You don't need to dig a pond in order to grow a thriving water garden. You can plant a water garden in a smaller container such as a whiskey half-barrels or stone planter. Water gardens, like soil-based gardens, have the same basic requirements for sunlight, water and nutrients for the plants growing in them. As long as you can meet these basic requirements, you can build an aquatic garden in a pot.
Place a stopper in the bottom of a large planter to plug the drainage hole.
Apply water sealant to the interior of the container with a brush. Allow the sealant to dry before continuing. The sealant will prevent the water from soaking into the container and evaporating.
Fill the container with water. Allow the water to sit for 48 hours to purge chemicals such as chlorine from the water.
Select dwarf versions of aquatic plants for your water garden. Choose hardy plants instead of tropical plants; they can withstand extremes in temperature better than tropical plants. Good choices for container pools include marginal plants such as dwarf cattails and Louisiana iris, deep-water plants such as dwarf lilies, submerged plants such as parrot feather and floating plants such as water hyacinth. Plants that would normally be invasive in ponds, such as parrot feather and water hyacinth, are easy to control in small container pools. Floating plants will help reduce the amount of algae in a pond as well.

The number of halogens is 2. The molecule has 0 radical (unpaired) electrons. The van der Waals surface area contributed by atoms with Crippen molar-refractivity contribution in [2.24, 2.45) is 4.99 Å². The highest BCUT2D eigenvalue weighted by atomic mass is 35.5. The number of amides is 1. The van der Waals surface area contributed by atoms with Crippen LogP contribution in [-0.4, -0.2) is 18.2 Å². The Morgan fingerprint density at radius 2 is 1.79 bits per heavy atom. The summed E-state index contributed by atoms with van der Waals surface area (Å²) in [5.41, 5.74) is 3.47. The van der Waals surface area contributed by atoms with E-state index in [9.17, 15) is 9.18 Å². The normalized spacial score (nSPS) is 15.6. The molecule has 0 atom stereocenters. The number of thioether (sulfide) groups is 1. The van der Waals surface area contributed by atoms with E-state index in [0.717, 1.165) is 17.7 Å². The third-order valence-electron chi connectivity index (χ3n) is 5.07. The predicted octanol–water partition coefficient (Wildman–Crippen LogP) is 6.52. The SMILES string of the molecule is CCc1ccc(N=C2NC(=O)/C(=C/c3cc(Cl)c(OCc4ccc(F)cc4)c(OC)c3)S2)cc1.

Fill net baskets with aquatic soil. Hollow out a planting hole in the soil, and plant the roots of aquatic plants in the hole. Cover the roots with soil, and place the net basket at the appropriate depth for the plants.
Wait four to five weeks before adding fish to the pond. Add 1 to 2 inches in length of mosquito fish for every square foot of water surface on the pond.